Turkey blocks access to Wikipedia

There was apparently no court order or official explanation yet for the decision to block Wikipedia.
author_image Ari Khalidi

ERBIL, Kurdistan Region (Kurdistan24) – Turkish authorities on Saturday blocked access to the online encyclopedia Wikipedia, said a watchdog monitoring Internet freedom in the country.

The website Turkey Blocks reported a blanket ban detected at 8:00 a.m. local time with multiple service providers affected in all language editions of Wikipedia.

Numerous Internet users in Ankara, Istanbul, and the Kurdish provinces such as Sanliurfa, Van, Batman, Mardin, and Sirnak contacted by Kurdistan24 confirmed they could not access Wikipedia.

There was apparently no court order or official explanation yet for the decision to block Wikipedia.

However, Turkey’s state Internet regulator Information and Communication Technologies Authority can put administrative bans in place.

Major newspaper Hurriyet said articles “supportive of terrorism” were one of the reasons for the block, possibly referring to writings on the Kurdistan Workers’ Party (PKK) and Kurdish separatism.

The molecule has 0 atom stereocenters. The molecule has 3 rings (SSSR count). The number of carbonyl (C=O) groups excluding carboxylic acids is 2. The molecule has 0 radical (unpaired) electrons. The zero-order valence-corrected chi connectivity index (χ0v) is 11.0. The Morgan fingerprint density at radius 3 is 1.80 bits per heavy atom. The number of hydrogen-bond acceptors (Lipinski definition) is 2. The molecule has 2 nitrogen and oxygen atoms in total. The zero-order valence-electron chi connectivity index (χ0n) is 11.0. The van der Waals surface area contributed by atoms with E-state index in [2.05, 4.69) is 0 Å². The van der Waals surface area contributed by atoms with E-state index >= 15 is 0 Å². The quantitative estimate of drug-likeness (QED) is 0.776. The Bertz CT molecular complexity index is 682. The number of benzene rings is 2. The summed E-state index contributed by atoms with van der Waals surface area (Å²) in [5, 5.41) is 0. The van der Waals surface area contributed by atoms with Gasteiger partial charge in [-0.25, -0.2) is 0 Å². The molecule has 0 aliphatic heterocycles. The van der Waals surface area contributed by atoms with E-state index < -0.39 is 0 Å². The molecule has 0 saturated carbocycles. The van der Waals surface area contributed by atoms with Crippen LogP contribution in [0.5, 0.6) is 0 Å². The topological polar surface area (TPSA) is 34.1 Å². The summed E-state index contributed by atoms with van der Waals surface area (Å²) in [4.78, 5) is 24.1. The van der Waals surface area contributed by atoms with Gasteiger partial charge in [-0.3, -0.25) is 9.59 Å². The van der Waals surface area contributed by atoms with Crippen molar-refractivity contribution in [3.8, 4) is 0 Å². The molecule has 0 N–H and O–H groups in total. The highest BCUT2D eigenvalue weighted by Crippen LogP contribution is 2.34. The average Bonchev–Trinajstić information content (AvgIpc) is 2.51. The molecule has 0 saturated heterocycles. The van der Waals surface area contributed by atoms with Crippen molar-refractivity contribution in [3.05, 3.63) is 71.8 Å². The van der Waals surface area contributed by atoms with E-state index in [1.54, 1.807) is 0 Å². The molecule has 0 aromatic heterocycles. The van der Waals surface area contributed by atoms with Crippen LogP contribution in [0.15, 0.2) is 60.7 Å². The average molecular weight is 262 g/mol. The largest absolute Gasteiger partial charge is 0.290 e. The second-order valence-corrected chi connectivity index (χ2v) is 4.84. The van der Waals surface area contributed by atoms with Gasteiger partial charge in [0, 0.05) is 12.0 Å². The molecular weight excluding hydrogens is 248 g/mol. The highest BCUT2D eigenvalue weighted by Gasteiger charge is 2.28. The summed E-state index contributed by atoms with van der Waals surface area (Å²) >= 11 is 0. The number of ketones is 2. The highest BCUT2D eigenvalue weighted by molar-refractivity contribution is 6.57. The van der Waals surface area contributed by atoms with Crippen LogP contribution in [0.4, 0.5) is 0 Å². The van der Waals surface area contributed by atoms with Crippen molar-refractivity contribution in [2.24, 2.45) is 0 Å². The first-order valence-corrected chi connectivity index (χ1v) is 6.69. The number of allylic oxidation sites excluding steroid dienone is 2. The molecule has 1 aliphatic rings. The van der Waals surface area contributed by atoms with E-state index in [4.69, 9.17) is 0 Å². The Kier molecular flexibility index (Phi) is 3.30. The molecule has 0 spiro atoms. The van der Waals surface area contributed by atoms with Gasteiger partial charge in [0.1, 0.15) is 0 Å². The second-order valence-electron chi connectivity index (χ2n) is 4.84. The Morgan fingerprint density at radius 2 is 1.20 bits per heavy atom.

Another explanation sources cited by Hurriyet gave was Wikipedia’s “attitude suggesting Turkey is in collaboration with terrorism.”

The main article on the Islamic State (IS) mentions accusations on Turkey by the Kurds, Turkish opposition, and former US Vice-President Joe Biden of supporting or colluding with the insurgent group.

Authorities have been in touch with Wikipedia to remove the related content, but there was no concession to the Turkish demands.

Turkey has previously and multiple times blocked most popular websites and social media networks such as YouTube, Facebook, and Twitter.

A ban on YouTube in 2008 over videos allegedly insulting the founder of modern Turkey, Mustafa Kemal Ataturk, lasted for two-and-a-half-years.

Recently, in October 2016, Turkey shut down all Internet services in a dozen Kurdish-majority provinces following the arrest of prominent Kurdish politicians.

The US-based Freedom House that advocates political liberties rank the Internet in Turkey as “partly free” and the press as “not free.”

 

Editing by Karzan Sulaivany